London Burns

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Ben Cohen
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Following the initially peaceful protests of a fatal police shooting of 29 year old man on August 6th, the deprived area of Tottenham in London erupted into a night of violence and rioting. The rioting was aimed at the police and also involved vandalism, looting and setting fire to buildings and cars. The riots also spread to other deprived areas of London the following night.

An inquiry into the shooting has not happened yet so it it is too early to speculate on who was to blame, but anyone who knows Tottenham will not be surprised at the weekend's events - it is a tragically impoverished area with a history of rioting, vicious gang culture and highly dysfunctional community. It is the poorest borough in London, it has one of the highest teen pregnancy rates in the country, and is a hot spot for crack-cocaine trafficking. According to the Telegraph:

Police have for decades fought in vain to counter the area’s numerous postcode gangs – most notably Tottenham Mandem – whose feuding and drugs wars have resulted in scores of deaths.

In the past year alone, the Metropolitan Police has had to tackle 88 gun crime offences in the area – down from 141 the year before – and dealt with eight murders. The borough sees around 5,000 violent offences committed annually.

This is an astonishingly high crime rate even for London, already the most crime ridden city in Europe. I have passed through Tottenham on numerous occasions and consider it to be one of the most menacing parts of the world I have ever been to. There is an undercurrent of hostility and violence simmering beneath the surface, and a general sense of social and physical neglect. And that was just during the day time.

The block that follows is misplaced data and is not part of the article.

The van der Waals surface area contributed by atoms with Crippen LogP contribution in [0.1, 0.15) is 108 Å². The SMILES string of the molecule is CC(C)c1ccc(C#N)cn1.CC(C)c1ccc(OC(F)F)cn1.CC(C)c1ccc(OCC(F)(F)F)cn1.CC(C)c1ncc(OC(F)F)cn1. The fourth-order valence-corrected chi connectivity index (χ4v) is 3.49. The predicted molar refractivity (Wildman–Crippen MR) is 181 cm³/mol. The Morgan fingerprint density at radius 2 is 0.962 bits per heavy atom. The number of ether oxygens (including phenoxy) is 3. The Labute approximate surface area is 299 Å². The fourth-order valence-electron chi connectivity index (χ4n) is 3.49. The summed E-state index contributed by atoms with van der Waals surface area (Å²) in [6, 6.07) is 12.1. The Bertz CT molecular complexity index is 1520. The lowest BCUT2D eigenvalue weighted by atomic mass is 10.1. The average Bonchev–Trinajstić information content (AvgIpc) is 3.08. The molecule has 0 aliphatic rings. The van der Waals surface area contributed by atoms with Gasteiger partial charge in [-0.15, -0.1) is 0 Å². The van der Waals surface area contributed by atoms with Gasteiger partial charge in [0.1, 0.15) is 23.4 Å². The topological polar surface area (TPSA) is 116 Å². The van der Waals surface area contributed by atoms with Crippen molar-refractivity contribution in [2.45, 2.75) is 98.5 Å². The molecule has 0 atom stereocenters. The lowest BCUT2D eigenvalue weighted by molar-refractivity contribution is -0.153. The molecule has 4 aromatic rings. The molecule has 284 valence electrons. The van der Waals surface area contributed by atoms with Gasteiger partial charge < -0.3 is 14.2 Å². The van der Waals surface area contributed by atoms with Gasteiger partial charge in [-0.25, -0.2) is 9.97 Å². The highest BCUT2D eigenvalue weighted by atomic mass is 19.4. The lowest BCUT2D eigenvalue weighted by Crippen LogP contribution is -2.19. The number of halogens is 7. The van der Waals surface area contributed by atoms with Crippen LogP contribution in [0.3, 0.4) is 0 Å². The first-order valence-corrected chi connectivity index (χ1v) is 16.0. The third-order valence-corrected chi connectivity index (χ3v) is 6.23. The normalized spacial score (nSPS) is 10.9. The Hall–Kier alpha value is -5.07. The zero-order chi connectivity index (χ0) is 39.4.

There is no doubt that rioting and violence is no way to respond to perceived injustice from the police, but it is most certainly understandable given the state of the area. While politicians and the police will be quick to condemn the rioters, people don't just wake up one morning and decide to burn police cars, loot shops and destroy public property.

That type of behavior is a result of many years of social alienation, frustration and anger. A decent society should produce normal, happy and productive citizens. When you get angry and destructive citizens, something is clearly wrong.

Hopefully, the violence and looting will stop. What the city does in the aftermath is something completely different. If it wants to prevent riots like this again, it will have to take a long hard look at the society it has created for many of its citizens.

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